Melissa is a mother of 2, lives in Utah, and writes for a multitude of sites. She is currently the EIC of HarcourtHealth.com and writes about health, wellness, and business topics.

Glencore is one of the world’s top 10 most valuable companies and the largest commodities trader. But for such a large company, very few people know about. It is almost certain that every person on earth has encountered a product they produce from coal and oil to metals or grains.

One thing Glencore generally doesn’t involve itself with is private education. So, how did the world’s largest commodities trader end up investing into a prestigious private school and hand over $23 million to a Kazakhstan president in a deal their shareholders weren’t told about?

Glencore is very bold. They have created an empire worth over £42 billion that wins deals in places others are scared to enter, like the Democratic Republic of Congo, Colombia or even the disputed territory of Western Sahara. These risks are part of the reason they have found such success and become the biggest commodity trader in the world.

However, this boldness carries a huge risk. Getting access to frontier markets means interacting with unusual and shady characters. In the past, the company has been accused of feeding cash to Dan Gertler, a diamond tycoon and close confidant of Joseph Kabila, who was Congo’s president for 18 years.

Bulat Utemuratov and Glencore

Bulat Utemuratov is Kazakhstan’s richest man and one of the companies closets friends in the country. He was previously “Manager of the President’s Affairs” to Nursultan Nazarbayev, the dictator who has ruled Kazakhstan since its independence in 1991. After profiting heavily from Glencore’s 2011 IPO, he funneled $600 million on the Moscow’s Ritz-Carlton hotel, known for allegations in an intelligence dossier about Donald Trump in 2016.

A former Glencore employee told reporter Ken Silverstein in 2012 that “Glencore has a Gertler everywhere. Having relationships with influential, politically connected figures who can make deals happen at the highest level is Glencore’s approach. That’s standard.”

Over the years Glencore and Bulat Utemuratov have had a number of shady dealings that have resulted in a number of questions being asked about the company’s involvement in Kazakhstan.

Glencore’s foray into private education

In 2012, the mining group’s local subsidiary Kazzinc invested $23 million in Haileybury Astana, a Kazakh satellite school of the Hertfordshire private school that account for notable alumni like Clement Attlee Sir Stirling Moss, and Rudyard Kipling.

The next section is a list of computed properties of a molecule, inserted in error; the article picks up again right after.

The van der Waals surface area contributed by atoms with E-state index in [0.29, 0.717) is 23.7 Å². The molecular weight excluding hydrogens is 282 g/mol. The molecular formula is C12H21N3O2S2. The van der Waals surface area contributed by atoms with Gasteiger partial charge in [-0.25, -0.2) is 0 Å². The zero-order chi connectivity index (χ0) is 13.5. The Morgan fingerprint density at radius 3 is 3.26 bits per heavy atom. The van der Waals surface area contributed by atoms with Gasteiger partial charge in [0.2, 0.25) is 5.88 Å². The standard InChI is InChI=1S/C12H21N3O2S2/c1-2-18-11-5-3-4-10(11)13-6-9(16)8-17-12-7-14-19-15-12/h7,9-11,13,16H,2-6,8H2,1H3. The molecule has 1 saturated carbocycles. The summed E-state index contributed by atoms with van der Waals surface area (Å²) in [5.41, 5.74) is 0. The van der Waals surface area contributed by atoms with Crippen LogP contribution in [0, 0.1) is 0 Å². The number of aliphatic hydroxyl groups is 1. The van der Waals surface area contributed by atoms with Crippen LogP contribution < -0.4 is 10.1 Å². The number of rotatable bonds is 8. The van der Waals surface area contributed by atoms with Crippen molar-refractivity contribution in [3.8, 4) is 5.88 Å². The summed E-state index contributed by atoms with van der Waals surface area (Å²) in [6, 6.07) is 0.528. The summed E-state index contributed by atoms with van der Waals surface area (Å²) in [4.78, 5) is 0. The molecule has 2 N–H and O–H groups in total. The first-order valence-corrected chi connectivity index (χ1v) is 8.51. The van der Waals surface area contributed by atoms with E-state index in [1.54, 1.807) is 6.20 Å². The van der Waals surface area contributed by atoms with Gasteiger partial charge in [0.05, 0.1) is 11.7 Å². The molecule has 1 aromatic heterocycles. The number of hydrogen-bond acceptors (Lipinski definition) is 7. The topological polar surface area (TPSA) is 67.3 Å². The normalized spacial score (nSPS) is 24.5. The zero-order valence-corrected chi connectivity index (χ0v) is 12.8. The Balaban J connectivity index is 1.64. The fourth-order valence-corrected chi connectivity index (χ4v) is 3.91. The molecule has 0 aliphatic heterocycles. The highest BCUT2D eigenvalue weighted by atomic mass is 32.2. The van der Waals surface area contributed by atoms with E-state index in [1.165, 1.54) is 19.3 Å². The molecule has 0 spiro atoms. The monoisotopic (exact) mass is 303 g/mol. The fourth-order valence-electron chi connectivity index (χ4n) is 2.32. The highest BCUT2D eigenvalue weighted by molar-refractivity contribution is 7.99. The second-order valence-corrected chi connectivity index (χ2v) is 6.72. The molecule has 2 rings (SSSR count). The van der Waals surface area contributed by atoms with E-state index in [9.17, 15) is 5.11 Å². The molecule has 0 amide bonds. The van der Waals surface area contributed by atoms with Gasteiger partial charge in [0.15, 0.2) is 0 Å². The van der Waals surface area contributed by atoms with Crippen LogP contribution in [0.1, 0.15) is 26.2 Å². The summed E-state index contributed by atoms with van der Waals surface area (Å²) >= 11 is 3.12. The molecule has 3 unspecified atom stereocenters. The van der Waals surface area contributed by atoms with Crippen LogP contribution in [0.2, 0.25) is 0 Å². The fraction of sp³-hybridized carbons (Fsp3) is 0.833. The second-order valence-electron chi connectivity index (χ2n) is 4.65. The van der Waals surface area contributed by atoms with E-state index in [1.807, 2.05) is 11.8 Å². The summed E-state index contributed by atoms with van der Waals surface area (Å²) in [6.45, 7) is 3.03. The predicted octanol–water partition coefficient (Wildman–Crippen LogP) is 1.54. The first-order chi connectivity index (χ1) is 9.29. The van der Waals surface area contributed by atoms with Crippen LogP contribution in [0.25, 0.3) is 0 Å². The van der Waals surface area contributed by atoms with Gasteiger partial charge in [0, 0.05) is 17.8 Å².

Haileybury’s Astana school is the second franchise in Kazakhstan alongside the Almaty school based in the old capital. Interestingly, Haileybury doesn’t own any of the two schools although, it still receives £500,000 a year in royalty fees for the use of its name.

Glencore’s unreported investment into the school was revealed by Russian-language corporate fillings examined by SourceMaterial. They reveal that the company immediately wrote-off its Haileybury investment and later, gave the entire holding to Utemuratov’s company Verny Capital, for free. However, the Glencore shareholders were never informed about this suspicious transaction that was made.

The accounts note “The management of the group does not expect to recoup the costs of the acquisitions from profits derived from the investments, therefore the company provided for the loss from the investments.”

Glencore have questions to answer

When asked about the reason for the transaction, a Glencore spokesman said: “The investments were disclosed in Kazzinc’s financial statements. The investments were not material for Glencore and therefore were not separately disclosed by Glencore in its financial statements.”

He continued that Glencore, through Kazzinc, “has supported the country’s development over the past 20 years, including through occasional strategic investments in the development of Astana as a modern capital of Kazakhstan.”

When Verny Capital, Utemuratov’s investment firm were questioned, a spokeswoman said, “The reason for Haileybury shares transferred to Utemuratov’s foundation, and not him personally, was because under Kazakh law it wasn’t allowed … it is a non-commercial entity, did not and does not generate any income for its shareholders (including the Foundation), and therefore, does not incorporate anything of values.”

Glencore’s other deals with Utemuratov

Glencore has used Kazzinc as an intermediary on multiple occasions to invest money into Verny Capitals projects in Kazakhstan. Recently they were loaned $13 million to fund a luxury real estate development- Talan Towers, a complex including a 30-floor skyscraper, Astana Ritz-Carlton and a shopping mall, all just minutes away from Nazarbayev’s presidential palace. This is another unlikely investment for the world’s largest mining company.

In 2013 Verny capital joined with Kazzinc to fund the purchase of a goldmine in the country in a deal worth over $200 million. Are Kazzinc using Utemuratov’s power in Kazakhstan as a way to access its raw materials?

With no clear benefit in Glencore’s Haileybury investment, coupled with other dealings, it is clear that suspicions have been aroused regarding the relationship between Glencore and Bulat Utemuratov.